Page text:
It is a good thing Agatha Christie was so prolific; summer is for detective stories. Every year, at just about the same time, the air ... Read More
It is a real thrill to announce that Steve Turner will deliver the keynote address for the first ever Hutchmoot UK in July 2019. Steve has a wealth of experience to share and the chance pick his brain over a few summer days in Oxford is incentive enough to come along for the fun.
But who is Steve Turner?
John & Yoko. Eric. Ray. Bruce. T-Bone. Bono. Judy. Jarvis. Beck. Jay. The list goes on. Steve has interviewed and profiled them all. He’s written acclaimed biographies of Marvin Gaye, Van Morrison, Johnny Cash, Jack Kerouac, Cliff Richard, and even the eight musicians that went down playing with the Titanic. He co-wrote the official book accompanying U2’s Rattle and Hum. But he’s been prolific on The Beatles, most recently with his excellent Beatles ‘66 about the watershed year in the band’s development.
He would hate to be reminded of this, but Steve Turner has been writing intelligently about music for over five decades. But this wasn’t how I first encountered his writing. That came about through his poetry, which a number of us were really into while at university in the early 90s. His verse was punchy and provocative, with a witty immediacy that evokes the Liverpool poets like Roger McGough or Brian Patten. Perhaps that’s not so surprising, as these guys were at the heart of the scene that gave birth to The Beatles in the first place. But none of that would have grabbed me at the time. It was the fact that Steve’s poems were provocatively theological.
I could wax lyrical, but for now, I recommend hunting these down:
- Lord, Lord
- If Jesus Was Born Today
- Tonight We Will Fake Love
- Dial-A-Poem Is Temporarily Out Of Order
- Old Soldier (Joseph Martin, 1883-1978)
- In the Interests of National Security
And I’ve not even mentioned his books of poetry for children! Bono was absolutely right when he wrote that “his verse is sharp and in focus; as vital as newspaper print and just as difficult to get off your hands.”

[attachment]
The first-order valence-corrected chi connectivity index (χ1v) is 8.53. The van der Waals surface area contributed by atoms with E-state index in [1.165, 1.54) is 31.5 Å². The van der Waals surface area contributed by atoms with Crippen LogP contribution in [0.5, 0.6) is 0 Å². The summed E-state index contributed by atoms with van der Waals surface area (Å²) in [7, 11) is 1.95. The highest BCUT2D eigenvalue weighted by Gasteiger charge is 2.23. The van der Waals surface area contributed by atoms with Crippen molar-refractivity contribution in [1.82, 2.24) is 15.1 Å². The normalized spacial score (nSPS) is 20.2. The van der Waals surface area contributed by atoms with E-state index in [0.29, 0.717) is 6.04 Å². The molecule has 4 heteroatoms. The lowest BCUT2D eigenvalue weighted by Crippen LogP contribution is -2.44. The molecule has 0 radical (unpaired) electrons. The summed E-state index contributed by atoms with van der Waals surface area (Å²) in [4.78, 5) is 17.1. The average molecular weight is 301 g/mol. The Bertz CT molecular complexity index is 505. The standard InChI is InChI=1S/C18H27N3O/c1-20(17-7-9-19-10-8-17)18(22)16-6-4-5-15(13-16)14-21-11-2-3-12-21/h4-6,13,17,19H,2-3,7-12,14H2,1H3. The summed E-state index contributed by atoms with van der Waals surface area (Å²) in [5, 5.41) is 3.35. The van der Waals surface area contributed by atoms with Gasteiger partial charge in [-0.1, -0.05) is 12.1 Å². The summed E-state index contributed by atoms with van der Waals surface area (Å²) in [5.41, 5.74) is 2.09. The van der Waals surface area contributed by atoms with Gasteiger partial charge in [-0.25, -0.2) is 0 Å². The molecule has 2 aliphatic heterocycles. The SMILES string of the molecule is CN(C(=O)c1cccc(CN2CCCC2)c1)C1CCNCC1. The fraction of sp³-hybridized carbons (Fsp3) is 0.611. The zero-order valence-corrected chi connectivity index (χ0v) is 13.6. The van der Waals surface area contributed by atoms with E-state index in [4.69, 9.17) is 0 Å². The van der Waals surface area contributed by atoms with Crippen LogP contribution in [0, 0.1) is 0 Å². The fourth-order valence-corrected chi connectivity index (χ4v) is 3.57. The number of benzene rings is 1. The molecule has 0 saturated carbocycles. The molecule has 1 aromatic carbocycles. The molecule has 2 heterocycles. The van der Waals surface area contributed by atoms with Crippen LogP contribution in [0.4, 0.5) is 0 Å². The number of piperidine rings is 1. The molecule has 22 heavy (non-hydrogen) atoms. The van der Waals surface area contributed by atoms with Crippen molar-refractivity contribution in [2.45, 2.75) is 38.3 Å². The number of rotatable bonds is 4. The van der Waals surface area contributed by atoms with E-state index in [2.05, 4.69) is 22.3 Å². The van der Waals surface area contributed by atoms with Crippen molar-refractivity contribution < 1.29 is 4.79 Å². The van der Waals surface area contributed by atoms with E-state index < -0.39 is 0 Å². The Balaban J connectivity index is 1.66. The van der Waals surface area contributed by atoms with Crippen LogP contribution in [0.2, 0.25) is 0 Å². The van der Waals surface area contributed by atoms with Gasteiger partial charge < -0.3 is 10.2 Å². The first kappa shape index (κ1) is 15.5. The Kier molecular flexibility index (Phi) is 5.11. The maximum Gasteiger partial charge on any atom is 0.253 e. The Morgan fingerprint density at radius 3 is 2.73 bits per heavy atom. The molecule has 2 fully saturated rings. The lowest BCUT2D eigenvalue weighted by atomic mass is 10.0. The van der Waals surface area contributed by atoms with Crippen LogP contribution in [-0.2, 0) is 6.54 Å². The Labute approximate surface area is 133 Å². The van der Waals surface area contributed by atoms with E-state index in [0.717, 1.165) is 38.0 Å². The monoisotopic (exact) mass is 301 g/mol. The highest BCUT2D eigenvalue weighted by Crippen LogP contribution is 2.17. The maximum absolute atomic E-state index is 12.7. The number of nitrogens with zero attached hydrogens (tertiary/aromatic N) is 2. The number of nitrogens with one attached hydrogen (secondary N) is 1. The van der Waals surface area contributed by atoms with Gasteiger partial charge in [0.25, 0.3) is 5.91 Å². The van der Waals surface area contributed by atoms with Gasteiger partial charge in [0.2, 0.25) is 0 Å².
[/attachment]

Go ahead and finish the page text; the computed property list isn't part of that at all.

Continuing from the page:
But there is a greater reason why many Christians involved in the arts feel so indebted to Steve.
Many—too many—have been part of church environments that ignore or even actively despise the arts. And Steve’s book Imagine: A Vision for Christians in the Arts was a godsend for thousands when it came out nearly twenty years ago. I devoured it and have returned to it many times since.
In many ways, Steve does in print what Francis Schaeffer’s L’Abri fellowships have been doing for many of us for decades: namely helping us to grow in discipleship integrity with the God-given gifts and passions we each have. It was from L’Abri, and then Steve, that I first learned to reject the unhelpful distinctions between high and low art, focusing instead on trying to distinguish between good and bad art (regardless of its medium or form). He put this into practice in his follow-up Popcultured: Thinking Christianly About Style, Media and Entertainment.
I had no idea before moving back to England to start working for a central London church that it would in fact be the same fellowship that Steve and his wife belonged to. It meant, however, that we were able to chat from time to time about all this stuff and he was a great encouragement. But quite apart from encouraging Rabbit Room readers to get into his writing (if you haven’t already), it will be great for all of us at Hutchmoot UK in Oxford this summer to have the chance to hang out with him.